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OPPOSE SCA 6 (Wiener; D-San Francisco) JOB KILLER: Lowers Vote Requirement for Tax Increases — Adds complexity and uncertainty to the current tax structure and pressure to increase taxes on commercial, industrial and residential property owners by giving local governments new authority to enact special taxes, including parcel taxes, by lowering the vote threshold from two-thirds to 55%. Senate Appropriations Committee hearing May 22.

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Labor and Employment

OPPOSE AB 168 (Eggman; D-Stockton) Exposure to Litigation — Exposes employers to costly litigation for inquiring into an applicant’s prior salary or failing to provide a pay scale upon demand, even though the employee has not suffered any harm or wage loss as a result of the violation. Assembly Floor.

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OPPOSE AB 1565 (Thurmond; D-Richmond) Significant Cost Increase on Employers and Costly Litigation — Unnecessarily accelerates the minimum salary threshold for exempt employees, which will significantly increase costs especially on small employers who currently have a delayed increase under the current minimum wage scheduled increases. Assembly Floor.

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Procurement

OPPOSE AB 1250 (Jones-Sawyer; D-South Los Angeles) Limiting Contracting for Local Governments — Seeks to severely limit options for city and county agencies to determine the most appropriate solution to providing efficient and effective public service, by establishing significant and costly obstacles for city and county contracting for personal services. Assembly Appropriations Committee; Suspense File.

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OPPOSE SB 30 (Lara; D-Bell Gardens) Border Wall Vendor State Boycott — Unfairly and broadly targets businesses to prohibit from contracting for goods and services with the state based on principles unrelated to the contractor’s ability to perform the service or provide the goods, the quality of the goods or service, and the cost of the contract. Senate Appropriations Committee; Suspense File.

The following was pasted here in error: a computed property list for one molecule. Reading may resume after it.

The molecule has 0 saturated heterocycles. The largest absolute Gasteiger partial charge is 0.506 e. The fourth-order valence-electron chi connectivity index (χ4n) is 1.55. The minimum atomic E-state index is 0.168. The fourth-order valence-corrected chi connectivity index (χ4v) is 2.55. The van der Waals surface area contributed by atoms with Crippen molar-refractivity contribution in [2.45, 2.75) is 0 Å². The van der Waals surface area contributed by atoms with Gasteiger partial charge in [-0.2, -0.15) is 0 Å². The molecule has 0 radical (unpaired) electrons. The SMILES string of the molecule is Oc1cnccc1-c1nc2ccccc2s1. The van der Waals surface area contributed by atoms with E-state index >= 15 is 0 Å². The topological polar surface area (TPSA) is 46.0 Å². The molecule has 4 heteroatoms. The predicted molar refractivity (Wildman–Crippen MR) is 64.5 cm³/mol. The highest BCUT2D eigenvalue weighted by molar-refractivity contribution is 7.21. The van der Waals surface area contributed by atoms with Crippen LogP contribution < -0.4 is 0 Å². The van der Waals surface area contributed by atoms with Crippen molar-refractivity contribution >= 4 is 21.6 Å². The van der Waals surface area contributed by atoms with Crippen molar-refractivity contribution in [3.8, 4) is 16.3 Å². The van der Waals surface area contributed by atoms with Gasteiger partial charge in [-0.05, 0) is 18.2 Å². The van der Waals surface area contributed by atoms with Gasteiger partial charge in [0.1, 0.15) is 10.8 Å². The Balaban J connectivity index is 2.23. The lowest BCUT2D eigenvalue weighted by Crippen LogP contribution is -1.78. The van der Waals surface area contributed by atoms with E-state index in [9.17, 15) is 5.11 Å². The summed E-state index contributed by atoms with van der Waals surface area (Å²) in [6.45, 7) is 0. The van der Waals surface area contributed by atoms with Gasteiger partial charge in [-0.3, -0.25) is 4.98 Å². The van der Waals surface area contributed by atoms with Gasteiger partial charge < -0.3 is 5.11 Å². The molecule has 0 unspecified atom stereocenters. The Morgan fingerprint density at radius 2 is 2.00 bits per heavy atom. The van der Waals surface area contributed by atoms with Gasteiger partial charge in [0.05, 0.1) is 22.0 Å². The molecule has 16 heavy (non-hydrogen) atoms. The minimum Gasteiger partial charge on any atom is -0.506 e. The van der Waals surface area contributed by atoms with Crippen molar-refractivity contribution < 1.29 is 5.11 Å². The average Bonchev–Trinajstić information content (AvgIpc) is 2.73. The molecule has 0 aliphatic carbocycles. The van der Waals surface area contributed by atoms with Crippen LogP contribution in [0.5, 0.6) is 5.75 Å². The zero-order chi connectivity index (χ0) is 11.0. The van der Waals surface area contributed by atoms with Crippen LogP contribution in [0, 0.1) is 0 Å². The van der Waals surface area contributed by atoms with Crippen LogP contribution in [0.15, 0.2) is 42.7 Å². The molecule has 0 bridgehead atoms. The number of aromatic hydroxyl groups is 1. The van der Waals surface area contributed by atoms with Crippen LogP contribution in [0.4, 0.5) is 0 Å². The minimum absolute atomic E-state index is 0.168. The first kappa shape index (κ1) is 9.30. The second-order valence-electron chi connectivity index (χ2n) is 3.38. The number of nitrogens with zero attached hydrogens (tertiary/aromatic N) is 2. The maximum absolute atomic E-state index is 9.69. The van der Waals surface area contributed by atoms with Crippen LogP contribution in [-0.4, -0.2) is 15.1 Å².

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Immigration

OPPOSE AB 450 (Chiu; D-San Francisco) Employer Liability — Places employers in a no-win situation between federal immigration enforcement and state enforcement by punishing employers — rather than providing tools and resources for employees when federal immigration enforcement appears at their workplace regardless of whether a violation of law has been committed by the employer. Assembly Appropriations Committee; Suspense File.

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Product Regulation

OPPOSE UNLESS AMENDED SB 258 (Lara; D-Bell Gardens) State-Only Labeling —  Drives up the cost to consumers of cleaning products by requiring state-only ingredient disclosure on the labels of such products, which fails to protect confidential business information, exacerbates the “overwarning” problem, imposes vague requirements, and undermines existing consumer and worker protection laws and product innovation.  The bill further imposes an unworkable secondary container labeling requirement on businesses. Senate Appropriations Committee; Suspense File.